Suffolk AP pass rates improve

Published 11:57 pm Friday, September 9, 2011

While the number of Suffolk Public School students taking Advanced Placement tests declined this year, the percentage of students who passed the test and earned college credit for their efforts increased.

For the 2010-2011 school year, which was the first year the tests were optional for students in AP classes, 42.5 percent of almost 300 students passed the tests. That’s almost 8 points higher than the percentage of students who passed in 2010.

The tests are graded on a 5-point scale, and students who receive a 3 or higher pass.

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“We are definitely trending upward (on the exams),” said Superintendent Deran Whitney.

Deputy Superintendent Jacqueline Chavis, who presented the school division’s AP results at the School Board meeting Thursday, said the division wants to continue to see increases in both the scores and the number of students taking the exams.

“Ultimately, we want them to take that AP test and be ready for more rigorous work in college,” she said.

The exams are administered in the spring to students taking AP classes to test their knowledge. If the student receives a passing grade, they can receive credit for the course once they enter college.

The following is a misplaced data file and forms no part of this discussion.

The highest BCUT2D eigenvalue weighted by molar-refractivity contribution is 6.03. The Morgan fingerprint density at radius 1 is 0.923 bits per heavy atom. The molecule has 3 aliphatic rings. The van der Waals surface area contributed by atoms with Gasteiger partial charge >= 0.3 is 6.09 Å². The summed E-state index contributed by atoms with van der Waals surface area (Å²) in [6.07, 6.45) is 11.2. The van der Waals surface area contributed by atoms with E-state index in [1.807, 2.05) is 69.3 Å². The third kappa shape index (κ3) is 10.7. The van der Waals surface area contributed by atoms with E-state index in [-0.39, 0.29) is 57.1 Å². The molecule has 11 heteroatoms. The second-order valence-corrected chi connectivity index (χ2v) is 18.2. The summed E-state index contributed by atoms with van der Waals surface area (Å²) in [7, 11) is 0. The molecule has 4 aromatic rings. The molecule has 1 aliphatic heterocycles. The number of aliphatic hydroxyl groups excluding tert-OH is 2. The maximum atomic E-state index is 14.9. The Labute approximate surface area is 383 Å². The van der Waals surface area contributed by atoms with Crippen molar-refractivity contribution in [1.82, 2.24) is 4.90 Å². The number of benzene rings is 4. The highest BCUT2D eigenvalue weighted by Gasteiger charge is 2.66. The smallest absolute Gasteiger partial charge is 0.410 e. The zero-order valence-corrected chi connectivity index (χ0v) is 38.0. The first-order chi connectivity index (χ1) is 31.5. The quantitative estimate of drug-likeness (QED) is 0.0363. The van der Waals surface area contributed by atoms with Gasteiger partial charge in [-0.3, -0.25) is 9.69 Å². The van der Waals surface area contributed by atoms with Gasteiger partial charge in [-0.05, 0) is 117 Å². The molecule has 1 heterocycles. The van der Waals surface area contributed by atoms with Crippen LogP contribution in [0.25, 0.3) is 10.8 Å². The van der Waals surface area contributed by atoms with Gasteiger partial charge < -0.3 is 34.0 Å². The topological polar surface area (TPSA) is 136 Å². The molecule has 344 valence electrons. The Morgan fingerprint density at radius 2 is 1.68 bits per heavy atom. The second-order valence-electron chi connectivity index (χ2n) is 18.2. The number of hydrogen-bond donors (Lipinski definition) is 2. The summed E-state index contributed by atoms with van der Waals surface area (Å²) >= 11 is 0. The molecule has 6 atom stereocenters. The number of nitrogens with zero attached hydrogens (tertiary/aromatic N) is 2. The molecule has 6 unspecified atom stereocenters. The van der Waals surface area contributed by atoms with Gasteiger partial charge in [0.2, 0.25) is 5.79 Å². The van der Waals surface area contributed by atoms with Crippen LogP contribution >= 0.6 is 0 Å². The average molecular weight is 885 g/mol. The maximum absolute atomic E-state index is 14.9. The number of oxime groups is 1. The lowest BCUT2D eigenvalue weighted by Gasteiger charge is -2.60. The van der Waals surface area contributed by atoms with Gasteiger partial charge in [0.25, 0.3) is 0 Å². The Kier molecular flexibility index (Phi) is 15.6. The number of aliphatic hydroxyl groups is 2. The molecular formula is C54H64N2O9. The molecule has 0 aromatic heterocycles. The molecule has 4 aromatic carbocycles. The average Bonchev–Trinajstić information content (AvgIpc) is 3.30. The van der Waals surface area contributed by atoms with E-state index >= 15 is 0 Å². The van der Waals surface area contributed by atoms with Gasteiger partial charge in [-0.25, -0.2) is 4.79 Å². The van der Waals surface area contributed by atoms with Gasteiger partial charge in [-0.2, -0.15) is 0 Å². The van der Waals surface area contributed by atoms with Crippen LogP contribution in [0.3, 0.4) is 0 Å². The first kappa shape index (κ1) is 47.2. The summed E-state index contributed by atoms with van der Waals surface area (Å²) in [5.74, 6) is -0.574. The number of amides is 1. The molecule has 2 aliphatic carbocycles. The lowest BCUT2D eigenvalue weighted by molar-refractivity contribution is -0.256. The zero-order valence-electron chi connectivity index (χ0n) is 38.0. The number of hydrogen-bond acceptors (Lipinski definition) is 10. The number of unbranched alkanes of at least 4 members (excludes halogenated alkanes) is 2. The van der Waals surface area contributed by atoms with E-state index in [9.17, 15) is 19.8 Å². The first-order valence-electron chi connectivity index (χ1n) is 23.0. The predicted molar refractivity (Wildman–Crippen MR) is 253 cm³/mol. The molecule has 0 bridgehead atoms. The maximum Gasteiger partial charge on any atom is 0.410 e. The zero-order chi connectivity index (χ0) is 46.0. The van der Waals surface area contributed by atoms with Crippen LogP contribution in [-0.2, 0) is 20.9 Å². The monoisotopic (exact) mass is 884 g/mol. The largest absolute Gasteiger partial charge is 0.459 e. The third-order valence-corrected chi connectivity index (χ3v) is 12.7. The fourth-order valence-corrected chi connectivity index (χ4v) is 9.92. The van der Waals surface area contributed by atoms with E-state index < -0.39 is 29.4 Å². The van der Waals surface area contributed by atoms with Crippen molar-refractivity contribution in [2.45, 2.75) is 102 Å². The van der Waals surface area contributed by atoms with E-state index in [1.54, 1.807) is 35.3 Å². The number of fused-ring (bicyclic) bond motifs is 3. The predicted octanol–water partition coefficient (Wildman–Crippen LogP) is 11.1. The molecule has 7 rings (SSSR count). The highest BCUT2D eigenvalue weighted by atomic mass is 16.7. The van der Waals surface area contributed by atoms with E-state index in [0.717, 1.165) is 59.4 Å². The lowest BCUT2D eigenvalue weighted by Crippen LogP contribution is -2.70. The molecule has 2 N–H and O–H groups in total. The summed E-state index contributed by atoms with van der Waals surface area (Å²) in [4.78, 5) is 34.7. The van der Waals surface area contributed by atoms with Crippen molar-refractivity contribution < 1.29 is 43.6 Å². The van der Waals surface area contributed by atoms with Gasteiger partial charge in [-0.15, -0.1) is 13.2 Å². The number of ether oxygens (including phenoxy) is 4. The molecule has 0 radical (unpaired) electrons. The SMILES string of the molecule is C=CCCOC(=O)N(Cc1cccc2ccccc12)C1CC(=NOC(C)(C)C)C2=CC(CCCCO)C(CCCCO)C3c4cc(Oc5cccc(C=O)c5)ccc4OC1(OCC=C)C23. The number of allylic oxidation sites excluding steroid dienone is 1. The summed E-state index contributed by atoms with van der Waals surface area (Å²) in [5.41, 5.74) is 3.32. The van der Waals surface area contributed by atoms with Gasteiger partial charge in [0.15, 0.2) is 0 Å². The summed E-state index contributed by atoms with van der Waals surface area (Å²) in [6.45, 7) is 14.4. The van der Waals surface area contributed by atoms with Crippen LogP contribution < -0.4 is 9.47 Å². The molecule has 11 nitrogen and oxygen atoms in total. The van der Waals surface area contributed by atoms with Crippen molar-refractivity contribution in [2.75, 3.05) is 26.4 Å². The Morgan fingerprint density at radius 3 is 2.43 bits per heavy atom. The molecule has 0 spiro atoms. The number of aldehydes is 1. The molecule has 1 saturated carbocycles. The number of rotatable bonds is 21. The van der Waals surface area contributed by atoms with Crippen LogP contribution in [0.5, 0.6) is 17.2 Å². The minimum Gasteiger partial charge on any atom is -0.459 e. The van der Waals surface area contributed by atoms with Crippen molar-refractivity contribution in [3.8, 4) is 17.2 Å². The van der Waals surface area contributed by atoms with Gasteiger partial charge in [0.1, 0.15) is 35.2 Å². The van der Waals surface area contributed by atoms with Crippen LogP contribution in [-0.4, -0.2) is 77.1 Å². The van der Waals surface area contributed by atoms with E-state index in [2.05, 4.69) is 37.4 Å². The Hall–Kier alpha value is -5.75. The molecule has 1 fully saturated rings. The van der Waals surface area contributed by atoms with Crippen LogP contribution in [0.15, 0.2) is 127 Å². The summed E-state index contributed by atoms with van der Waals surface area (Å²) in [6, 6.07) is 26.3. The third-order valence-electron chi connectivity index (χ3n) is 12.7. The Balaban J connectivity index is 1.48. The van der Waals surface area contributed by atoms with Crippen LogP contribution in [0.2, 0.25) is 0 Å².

Suffolk Public Schools offers AP courses in 10 subjects, including U.S. history, English literature, environmental science and Latin.

Chavis said Suffolk students increased their scores in biology, chemistry, English literature, English language and composition, U.S. government and politics, and U.S. history.

“We consistently see students do well in English literature and language, government, history and biology,” she said.

Of the three high schools, Nansemond River High School saw the highest passing percentages, which increased significantly from last year.

King’s Fork High School also saw a boost in its pass rate from 2010.

“We were happy to see that increase,” Chavis said. “We’re thinking the number of students in the IB (International Baccalaureate) program is contributing to that.”

Despite the annual increases, both schools were below the state average, which has consistently been a little more than 60 percent since 2007.

In contrast, Lakeland High School, which had the lowest AP pass rate in the division, saw a decline in its rate from last year.

Chavis said Lakeland principal Thomas Whitley has already taken steps to addressing the dip in scores, such as ensuring teachers are receiving up-to-date training for teaching AP classes.

“Dr. Whitley has shared with us that this will definitely be on his radar this year,” she said.

Chavis said one of Suffolk Public Schools’ main goals is to ensure students are well-prepared when they sit down to take the tests.

“Our goal is to make sure, prior to the students taking the course, that they are ready by providing rigorous coursework along the way,” she said.